Romney was laughed at by the Dems when he said Russia was our number one enemy. The Cold War was supposedly over and the Dems wanted to work with Russia--then. Now, of course, Russia is the worst boogeyman, and Trump is supposedly colluding with them.


There is significant evidence Russia committed a massive operation to influence, dis-inform, disrupt, and undermine our faith in our government and electoral process. They succeeded as BOTH sides TEAR Each Other Apart, neither willing to team up.
The Democrats and fellow-traveler segment of the GOP both do a good job of undermining our faith in our government. The Russians can't hope to match the undermining of government done by our own people.
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Old 05-24-2017, 03:54 PM   #69
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The Democrats and fellow-traveler segment of the GOP both do a good job of undermining our faith in our government. The Russians can't hope to match the undermining of government done by our own people.

Yet shoot or detain their own

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Old 05-24-2017, 11:23 PM   #70
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Yet shoot or detain their own
I meant to say that The Russians can't hope to match us in the undermining of faith in OUR (the U.S.) government done by our own people. Leaving out OUR made it sound like I was saying that Russians can't hope to match us in the undermining of faith in government in general.

I can't conceive of what faith in government means to Russians. The long history of their government has always been one of shooting or detaining their own. They may take for granted that such is the nature of government.

We have been bequeathed with the understanding that we are free from despotic government. And that we have a right and duty to overthrow tyrannical government, even by arms if necessary. Of course, that understanding has been pretty much extinguished. It seems that we now accept that government has the right to do just about anything to us if five judges "interpret" that government can. Even our fellow citizens can shout us down and create mayhem to stop us from speaking. Or create riots and violence without consequence for their actions if their cause is politically correct.

I don't think the Russians influenced us to become that. On the other hand, there are and have been those in our midst, even powerful and politically influential ones, who have admired the Soviet system of central planning ever since its inception.
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Old 05-25-2017, 12:44 PM   #71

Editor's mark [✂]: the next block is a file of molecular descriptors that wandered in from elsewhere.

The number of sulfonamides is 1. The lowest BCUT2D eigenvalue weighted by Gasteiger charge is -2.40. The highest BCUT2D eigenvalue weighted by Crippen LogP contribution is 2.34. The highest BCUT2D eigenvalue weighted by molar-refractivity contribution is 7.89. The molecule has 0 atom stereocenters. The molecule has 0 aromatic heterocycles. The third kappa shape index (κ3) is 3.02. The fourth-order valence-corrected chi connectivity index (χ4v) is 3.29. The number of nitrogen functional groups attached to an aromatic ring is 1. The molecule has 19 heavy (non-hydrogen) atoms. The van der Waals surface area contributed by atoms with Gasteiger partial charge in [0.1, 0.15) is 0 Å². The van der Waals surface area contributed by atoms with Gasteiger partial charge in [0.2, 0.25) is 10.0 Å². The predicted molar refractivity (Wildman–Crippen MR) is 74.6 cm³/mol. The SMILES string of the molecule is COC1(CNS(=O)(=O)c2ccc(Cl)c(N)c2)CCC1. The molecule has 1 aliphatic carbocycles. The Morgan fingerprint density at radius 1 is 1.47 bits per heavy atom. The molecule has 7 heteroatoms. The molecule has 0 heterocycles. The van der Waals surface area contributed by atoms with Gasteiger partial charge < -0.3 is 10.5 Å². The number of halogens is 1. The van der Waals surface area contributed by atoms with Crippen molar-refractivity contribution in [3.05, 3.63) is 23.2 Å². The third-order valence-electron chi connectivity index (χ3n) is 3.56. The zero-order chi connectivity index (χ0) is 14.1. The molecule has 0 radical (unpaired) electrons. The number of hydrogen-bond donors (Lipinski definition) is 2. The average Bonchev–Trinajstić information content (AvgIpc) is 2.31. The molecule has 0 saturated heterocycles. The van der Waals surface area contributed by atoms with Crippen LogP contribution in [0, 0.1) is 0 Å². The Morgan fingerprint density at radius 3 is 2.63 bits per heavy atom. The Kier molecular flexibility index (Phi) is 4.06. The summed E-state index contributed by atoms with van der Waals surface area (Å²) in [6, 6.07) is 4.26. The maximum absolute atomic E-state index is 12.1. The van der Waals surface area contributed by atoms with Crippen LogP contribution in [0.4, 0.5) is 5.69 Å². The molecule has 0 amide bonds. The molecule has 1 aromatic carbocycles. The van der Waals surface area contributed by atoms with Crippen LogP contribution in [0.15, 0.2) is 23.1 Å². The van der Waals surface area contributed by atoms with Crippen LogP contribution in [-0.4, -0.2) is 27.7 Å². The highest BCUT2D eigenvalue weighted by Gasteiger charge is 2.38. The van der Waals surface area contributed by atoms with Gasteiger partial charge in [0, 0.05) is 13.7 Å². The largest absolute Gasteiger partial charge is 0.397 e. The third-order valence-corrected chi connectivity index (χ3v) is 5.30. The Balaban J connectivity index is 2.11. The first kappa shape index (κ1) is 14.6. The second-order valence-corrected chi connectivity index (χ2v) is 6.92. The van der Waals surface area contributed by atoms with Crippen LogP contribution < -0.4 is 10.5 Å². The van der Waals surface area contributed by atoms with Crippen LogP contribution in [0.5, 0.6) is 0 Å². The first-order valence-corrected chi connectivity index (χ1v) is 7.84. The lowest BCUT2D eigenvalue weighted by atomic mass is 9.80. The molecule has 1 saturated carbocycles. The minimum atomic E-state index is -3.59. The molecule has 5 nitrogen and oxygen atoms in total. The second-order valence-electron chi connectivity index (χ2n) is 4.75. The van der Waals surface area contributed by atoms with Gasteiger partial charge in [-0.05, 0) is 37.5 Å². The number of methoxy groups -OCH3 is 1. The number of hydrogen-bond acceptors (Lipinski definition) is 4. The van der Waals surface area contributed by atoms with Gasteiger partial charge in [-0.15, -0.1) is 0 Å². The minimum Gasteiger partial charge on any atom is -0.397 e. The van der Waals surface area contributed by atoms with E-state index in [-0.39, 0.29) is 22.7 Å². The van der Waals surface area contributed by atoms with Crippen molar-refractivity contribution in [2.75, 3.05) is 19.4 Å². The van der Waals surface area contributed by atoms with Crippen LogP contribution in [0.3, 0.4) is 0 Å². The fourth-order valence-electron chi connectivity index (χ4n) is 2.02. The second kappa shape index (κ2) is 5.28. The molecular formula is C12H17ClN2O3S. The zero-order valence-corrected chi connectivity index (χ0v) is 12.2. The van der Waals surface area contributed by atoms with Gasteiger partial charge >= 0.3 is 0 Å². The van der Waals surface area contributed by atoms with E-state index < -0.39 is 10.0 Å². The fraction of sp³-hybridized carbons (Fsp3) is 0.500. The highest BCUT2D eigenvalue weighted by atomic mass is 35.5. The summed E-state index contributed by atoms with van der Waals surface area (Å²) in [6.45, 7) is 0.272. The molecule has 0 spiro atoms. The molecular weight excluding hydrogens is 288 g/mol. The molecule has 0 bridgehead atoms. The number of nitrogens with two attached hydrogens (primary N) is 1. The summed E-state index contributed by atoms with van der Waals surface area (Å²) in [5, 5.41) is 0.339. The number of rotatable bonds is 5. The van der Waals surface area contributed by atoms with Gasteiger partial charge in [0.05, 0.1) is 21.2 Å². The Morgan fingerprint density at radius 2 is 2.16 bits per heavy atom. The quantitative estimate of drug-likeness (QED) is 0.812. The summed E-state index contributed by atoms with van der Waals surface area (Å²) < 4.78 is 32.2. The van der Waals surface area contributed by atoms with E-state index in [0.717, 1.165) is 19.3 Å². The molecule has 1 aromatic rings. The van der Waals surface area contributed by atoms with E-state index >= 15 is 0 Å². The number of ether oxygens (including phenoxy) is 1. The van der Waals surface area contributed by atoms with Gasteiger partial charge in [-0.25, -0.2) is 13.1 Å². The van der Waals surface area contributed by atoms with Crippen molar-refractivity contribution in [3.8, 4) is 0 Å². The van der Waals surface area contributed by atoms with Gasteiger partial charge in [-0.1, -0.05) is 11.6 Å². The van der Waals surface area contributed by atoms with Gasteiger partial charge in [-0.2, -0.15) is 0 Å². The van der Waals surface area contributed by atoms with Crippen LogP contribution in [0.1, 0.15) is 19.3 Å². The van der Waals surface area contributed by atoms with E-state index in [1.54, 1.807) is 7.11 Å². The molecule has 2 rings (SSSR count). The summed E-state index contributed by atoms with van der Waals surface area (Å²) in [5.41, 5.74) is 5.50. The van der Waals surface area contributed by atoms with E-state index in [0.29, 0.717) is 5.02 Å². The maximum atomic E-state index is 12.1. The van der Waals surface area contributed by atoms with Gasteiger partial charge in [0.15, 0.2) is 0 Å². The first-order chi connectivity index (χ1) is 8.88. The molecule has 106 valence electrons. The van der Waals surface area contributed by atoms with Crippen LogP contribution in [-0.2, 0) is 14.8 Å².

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I meant to say that The Russians can't hope to match us in the undermining of faith in OUR (the U.S.) government done by our own people. Leaving out OUR made it sound like I was saying that Russians can't hope to match us in the undermining of faith in government in general.

I can't conceive of what faith in government means to Russians. The long history of their government has always been one of shooting or detaining their own. They may take for granted that such is the nature of government.

We have been bequeathed with the understanding that we are free from despotic government. And that we have a right and duty to overthrow tyrannical government, even by arms if necessary. Of course, that understanding has been pretty much extinguished. It seems that we now accept that government has the right to do just about anything to us if five judges "interpret" that government can. Even our fellow citizens can shout us down and create mayhem to stop us from speaking. Or create riots and violence without consequence for their actions if their cause is politically correct.

I don't think the Russians influenced us to become that. On the other hand, there are and have been those in our midst, even powerful and politically influential ones, who have admired the Soviet system of central planning ever since its inception.
We are mostly in alignment. As for the 5 judges that can interpret, that is their wheelhouse.

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Old 05-25-2017, 08:12 PM   #72
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We are mostly in alignment. As for the 5 judges that can interpret, that is their wheelhouse.

Problem is that they have expanded their wheelhouse. Originally, the power to interpret was confined to application of the Constitution. Now the scope of their wheelhouse doesn't seem to have any bounds.

Just as one tiny example of the many SCOTUS decisions which expanded the power of SCOTUS, there is the current injunction against Trump's travel ban.

The Fourth Circuit has ruled that his foreign travel ban "appears" to discriminate based on religion and that the administration’s argument that the order was needed to protect national security was a “pretext” offered in “bad faith.”